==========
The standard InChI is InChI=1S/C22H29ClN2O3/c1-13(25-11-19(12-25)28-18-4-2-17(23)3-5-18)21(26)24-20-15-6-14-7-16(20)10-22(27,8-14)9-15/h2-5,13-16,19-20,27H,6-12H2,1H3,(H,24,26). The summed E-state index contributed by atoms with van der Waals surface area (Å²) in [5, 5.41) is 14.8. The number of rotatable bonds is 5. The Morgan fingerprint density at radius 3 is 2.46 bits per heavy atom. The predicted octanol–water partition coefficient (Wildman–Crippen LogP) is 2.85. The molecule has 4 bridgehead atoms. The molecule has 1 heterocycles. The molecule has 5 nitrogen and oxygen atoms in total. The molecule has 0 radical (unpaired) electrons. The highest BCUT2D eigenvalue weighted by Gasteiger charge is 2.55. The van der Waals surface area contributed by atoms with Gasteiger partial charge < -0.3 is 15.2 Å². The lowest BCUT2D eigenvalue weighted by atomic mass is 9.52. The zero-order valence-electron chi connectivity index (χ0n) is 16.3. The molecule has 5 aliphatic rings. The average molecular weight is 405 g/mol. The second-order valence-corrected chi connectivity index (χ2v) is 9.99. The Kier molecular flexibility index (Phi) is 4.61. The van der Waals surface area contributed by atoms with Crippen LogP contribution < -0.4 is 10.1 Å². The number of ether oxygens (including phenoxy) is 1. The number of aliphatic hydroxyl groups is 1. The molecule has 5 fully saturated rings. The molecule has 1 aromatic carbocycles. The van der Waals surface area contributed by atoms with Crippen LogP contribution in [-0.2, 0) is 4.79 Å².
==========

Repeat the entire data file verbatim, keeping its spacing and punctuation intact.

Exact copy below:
The standard InChI is InChI=1S/C22H29ClN2O3/c1-13(25-11-19(12-25)28-18-4-2-17(23)3-5-18)21(26)24-20-15-6-14-7-16(20)10-22(27,8-14)9-15/h2-5,13-16,19-20,27H,6-12H2,1H3,(H,24,26). The summed E-state index contributed by atoms with van der Waals surface area (Å²) in [5, 5.41) is 14.8. The number of rotatable bonds is 5. The Morgan fingerprint density at radius 3 is 2.46 bits per heavy atom. The predicted octanol–water partition coefficient (Wildman–Crippen LogP) is 2.85. The molecule has 4 bridgehead atoms. The molecule has 1 heterocycles. The molecule has 5 nitrogen and oxygen atoms in total. The molecule has 0 radical (unpaired) electrons. The highest BCUT2D eigenvalue weighted by Gasteiger charge is 2.55. The van der Waals surface area contributed by atoms with Gasteiger partial charge < -0.3 is 15.2 Å². The lowest BCUT2D eigenvalue weighted by atomic mass is 9.52. The zero-order valence-electron chi connectivity index (χ0n) is 16.3. The molecule has 5 aliphatic rings. The average molecular weight is 405 g/mol. The second-order valence-corrected chi connectivity index (χ2v) is 9.99. The Kier molecular flexibility index (Phi) is 4.61. The van der Waals surface area contributed by atoms with Crippen LogP contribution < -0.4 is 10.1 Å². The number of ether oxygens (including phenoxy) is 1. The number of aliphatic hydroxyl groups is 1. The molecule has 5 fully saturated rings. The molecule has 1 aromatic carbocycles. The van der Waals surface area contributed by atoms with Crippen LogP contribution in [-0.2, 0) is 4.79 Å².